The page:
MELANIE: Not much, but still we have to look at those 90 pounds, and today we're averaging 160 pounds. So compared to then, we are really, really consuming sugar per year. All added sugars, and mostly in the form of table sugar and high fructose corn syrup. Of course, people are not spooning all that sugar into their coffee or their tea, but it's interesting that out of the 160 pounds in a year, about 30 pounds does come from the sugar bowl, the white table sugar.
KARA: Yeah. And that is actually kind of surprising, that 30 pounds out of the 160, that sounds like a lot coming from the sugar bowl, but most of it, the majority is coming from food, from beverages. Some of the obvious ones, you know, soda, candy, cupcakes, cookies, donuts, all the other treats and desserts. And we can't forget about the hidden sources though. Sugar is in all kinds of things. For example, sweetened yogurt. Did you ever think about that?
MELANIE: Yeah. And that's a health food. Right?
KARA: Right. We think like yogurt and granola, very high sugar. In fact, all cereal, cereal bars, they're ladened with sugar; muffins. Even things like ketchup, potato chips. In fact, sugar is on the ingredient list of 75% of the foods found in grocery stores. And there are a lot of names for sugar. Dr. Robert Lustig wrote a guide called Sugar Has 56 Names: A Shopper's Guide. And I looked at that online. It's actually really interesting. There's things like evaporated cane juice, brown rice syrup, and many, many more.
MELANIE: Yep. And just to circle back to the potato chips, I think that might be a sticking point for listeners that are not used to listening to Dishing Up Nutrition. Potato chips are actually high sugar because how they convert to sugar in the bloodstream.
KARA: Exactly. Because potatoes by nature are very starchy; high carbohydrate convert into glucose quickly.
MELANIE: Yep. Like that, like bread. So Kara, if someone is listening and knows that sugary foods and beverages have a hold on them, maybe they feel like they don't have control and are unable to stop. They've tried to give up sugar in the past by white knuckling it for a while only to find themselves back at the store buying the M&M’s, the candy bars, the soda. There's often, often a cycle with white knuckling for a while, and then binging. One little temptation gets them off track. And that's the tipping point.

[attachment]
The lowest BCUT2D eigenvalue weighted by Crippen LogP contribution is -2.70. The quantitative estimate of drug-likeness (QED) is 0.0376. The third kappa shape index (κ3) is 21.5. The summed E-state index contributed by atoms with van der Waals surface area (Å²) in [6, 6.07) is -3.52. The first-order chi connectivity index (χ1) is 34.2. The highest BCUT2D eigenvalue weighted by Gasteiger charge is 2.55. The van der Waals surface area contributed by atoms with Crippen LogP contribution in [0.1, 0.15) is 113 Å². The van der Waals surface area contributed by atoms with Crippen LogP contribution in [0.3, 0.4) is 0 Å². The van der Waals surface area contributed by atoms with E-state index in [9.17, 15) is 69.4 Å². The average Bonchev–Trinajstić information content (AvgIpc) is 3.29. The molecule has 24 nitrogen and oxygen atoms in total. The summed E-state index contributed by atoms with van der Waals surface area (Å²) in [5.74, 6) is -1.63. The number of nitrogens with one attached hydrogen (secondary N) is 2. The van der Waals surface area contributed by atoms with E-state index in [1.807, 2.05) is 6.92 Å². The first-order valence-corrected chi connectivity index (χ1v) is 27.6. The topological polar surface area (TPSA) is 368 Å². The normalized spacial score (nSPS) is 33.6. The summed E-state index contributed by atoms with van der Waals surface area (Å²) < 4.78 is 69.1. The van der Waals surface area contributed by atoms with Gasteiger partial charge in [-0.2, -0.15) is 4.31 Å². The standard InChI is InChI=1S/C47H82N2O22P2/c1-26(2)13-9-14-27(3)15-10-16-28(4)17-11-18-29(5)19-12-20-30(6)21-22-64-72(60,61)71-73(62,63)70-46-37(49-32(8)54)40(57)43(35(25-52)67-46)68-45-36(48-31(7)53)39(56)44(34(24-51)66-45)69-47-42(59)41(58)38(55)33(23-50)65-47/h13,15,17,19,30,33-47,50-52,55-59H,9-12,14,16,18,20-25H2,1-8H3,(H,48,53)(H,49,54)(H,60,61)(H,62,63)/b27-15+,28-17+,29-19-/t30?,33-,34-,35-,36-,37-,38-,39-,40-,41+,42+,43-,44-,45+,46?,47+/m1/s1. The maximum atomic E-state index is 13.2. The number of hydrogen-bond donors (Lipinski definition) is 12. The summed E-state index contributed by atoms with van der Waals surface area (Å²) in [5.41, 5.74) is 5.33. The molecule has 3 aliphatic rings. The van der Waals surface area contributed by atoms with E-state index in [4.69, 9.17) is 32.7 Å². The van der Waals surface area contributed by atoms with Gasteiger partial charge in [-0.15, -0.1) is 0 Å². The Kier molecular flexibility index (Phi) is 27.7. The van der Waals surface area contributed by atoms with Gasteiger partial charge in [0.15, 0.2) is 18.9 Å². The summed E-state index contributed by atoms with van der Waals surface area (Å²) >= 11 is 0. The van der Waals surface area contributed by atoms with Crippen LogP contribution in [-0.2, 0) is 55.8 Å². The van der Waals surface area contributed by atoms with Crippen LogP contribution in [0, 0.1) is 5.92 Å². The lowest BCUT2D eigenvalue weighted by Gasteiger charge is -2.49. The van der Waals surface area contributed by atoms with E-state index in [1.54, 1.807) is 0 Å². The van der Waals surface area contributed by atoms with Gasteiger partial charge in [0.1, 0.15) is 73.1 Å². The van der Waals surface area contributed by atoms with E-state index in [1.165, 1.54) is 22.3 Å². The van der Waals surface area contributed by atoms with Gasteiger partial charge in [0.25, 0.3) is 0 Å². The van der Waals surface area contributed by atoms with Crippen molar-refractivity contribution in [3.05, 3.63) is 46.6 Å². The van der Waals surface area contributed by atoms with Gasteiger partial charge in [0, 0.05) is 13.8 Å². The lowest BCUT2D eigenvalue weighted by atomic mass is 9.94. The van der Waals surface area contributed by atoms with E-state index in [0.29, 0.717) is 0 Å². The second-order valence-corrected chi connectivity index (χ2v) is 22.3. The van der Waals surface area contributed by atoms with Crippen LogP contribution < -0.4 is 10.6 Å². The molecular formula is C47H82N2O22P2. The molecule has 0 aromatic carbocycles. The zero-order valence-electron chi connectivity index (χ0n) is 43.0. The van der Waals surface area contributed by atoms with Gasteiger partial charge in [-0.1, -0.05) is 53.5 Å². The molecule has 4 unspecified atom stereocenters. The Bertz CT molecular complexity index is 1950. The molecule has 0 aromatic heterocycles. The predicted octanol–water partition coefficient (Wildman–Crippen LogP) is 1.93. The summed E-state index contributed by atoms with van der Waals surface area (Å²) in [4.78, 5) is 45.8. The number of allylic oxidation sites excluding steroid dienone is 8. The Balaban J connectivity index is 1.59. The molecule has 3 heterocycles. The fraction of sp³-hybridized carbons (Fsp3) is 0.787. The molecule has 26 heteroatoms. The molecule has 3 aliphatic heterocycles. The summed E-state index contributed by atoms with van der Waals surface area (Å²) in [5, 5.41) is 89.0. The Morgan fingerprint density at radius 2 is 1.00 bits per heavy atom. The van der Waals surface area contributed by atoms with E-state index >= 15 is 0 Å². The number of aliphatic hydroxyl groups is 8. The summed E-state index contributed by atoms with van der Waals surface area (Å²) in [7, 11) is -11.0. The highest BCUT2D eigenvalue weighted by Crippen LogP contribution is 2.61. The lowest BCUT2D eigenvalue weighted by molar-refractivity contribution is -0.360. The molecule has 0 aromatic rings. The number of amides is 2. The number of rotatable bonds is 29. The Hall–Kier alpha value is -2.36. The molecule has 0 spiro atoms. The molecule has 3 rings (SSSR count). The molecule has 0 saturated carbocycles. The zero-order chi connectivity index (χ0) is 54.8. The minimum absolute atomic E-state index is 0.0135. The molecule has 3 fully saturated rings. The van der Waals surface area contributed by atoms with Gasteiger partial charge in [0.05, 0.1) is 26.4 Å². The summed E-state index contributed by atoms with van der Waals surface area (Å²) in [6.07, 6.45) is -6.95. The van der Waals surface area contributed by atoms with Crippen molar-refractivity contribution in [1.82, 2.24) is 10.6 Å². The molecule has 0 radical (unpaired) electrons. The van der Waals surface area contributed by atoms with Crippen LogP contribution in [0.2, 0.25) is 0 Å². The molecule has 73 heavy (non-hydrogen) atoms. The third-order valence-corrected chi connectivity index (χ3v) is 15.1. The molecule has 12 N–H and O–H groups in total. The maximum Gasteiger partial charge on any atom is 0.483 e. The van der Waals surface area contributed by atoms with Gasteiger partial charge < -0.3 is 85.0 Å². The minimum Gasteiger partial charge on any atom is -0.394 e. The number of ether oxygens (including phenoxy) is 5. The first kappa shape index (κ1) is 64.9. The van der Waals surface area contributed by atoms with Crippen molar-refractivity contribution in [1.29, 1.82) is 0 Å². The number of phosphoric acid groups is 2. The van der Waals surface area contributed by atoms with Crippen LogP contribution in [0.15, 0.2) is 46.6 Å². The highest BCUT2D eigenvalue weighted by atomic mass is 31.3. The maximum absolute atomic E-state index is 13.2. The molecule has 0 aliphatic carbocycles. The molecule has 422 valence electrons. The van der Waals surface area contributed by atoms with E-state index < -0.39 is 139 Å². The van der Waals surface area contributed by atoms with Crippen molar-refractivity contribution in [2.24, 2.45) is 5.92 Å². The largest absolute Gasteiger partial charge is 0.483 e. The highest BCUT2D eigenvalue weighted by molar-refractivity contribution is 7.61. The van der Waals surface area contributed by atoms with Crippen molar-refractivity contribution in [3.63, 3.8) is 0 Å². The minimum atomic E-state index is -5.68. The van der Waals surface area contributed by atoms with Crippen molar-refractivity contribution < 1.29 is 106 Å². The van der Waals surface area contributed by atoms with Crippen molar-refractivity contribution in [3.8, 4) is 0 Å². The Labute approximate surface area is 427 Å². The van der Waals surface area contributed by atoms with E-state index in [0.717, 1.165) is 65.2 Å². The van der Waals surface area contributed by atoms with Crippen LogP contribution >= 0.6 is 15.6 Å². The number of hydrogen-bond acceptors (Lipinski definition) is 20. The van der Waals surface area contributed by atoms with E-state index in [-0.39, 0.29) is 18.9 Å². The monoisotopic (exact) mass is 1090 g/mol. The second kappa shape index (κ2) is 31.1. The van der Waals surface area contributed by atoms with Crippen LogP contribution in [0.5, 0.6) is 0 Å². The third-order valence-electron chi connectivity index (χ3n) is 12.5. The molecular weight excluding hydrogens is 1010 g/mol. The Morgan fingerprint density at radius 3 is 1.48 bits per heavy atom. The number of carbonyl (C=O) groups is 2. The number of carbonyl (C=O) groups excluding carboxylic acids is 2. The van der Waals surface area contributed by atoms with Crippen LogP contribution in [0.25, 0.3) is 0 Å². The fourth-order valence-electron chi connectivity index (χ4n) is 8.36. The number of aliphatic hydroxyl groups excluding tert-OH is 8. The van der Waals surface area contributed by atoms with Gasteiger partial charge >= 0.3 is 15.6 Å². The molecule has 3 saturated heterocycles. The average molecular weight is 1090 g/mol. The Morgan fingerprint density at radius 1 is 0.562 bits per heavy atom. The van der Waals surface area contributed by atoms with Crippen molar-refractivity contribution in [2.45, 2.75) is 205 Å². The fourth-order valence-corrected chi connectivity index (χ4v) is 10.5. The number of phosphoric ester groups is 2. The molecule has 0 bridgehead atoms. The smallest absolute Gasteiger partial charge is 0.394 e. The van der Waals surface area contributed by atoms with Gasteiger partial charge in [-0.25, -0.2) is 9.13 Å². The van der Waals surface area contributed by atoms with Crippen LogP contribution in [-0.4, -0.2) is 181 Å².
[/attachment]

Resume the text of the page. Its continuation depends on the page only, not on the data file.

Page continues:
Is that resonating with anybody listening today? Maybe you're saying, “That's me.” Well, how effective do you think it would be if you stopped eating sugar and drinking soda because it's bad for your health? Well, I think probably a lot of people have tried that.
MELANIE: And it is really much more complicated than that.
KARA: Yeah, Mel. And although we know that people have the best of intentions, of course they want to stop eating sugar. Nobody wants to be addicted to sugar.
MELANIE: Or anything.
KARA: Exactly. If it were that simple, you know, nobody would be struggling. But you and I just simply over the airwaves telling them to stop, it's probably not the most effective solution.
MELANIE: Because I think most people have probably tried.
KARA: Of course, of course they have. We're we understand that. We want to spend the rest of today's show giving solutions on what's going to make that process easier to give up sugar. But I think it's important that we kind of do a deeper dive and look at the biochemistry of why it is so addictive in the first place. And the most important thing to know is if this does resonate with you, if you're hooked on sugar, you're not alone. It's not your fault. And it has nothing to do with willpower.
MELANIE: Yep. It's not character, it's chemistry. And there is so much more to the sugar story. Researchers surveyed almost 10,000 people and 82% reported that being addicted to or overeating sugar. So listeners, if this is you, you are definitely not alone. I had a video appointment with a client last week. She was really struggling with all the Christmas cookies, the candy being brought into her office. Coworkers leave them in the break room, and they were just calling her name all day long.
So she was doing great for a while and she was eating real foods, but the pull was really too strong. And she got back in the habit. I think she had a bad day, and said, I deserve a couple cookies. And I asked her, when you eat the cookies in the break room, how does that affect your body? How does that affect your mind? What would it take to let go of your relationship with sugar? And she told me, I felt physically ill for two weeks. You know what got me started? I kept forgetting to bring a healthy snack.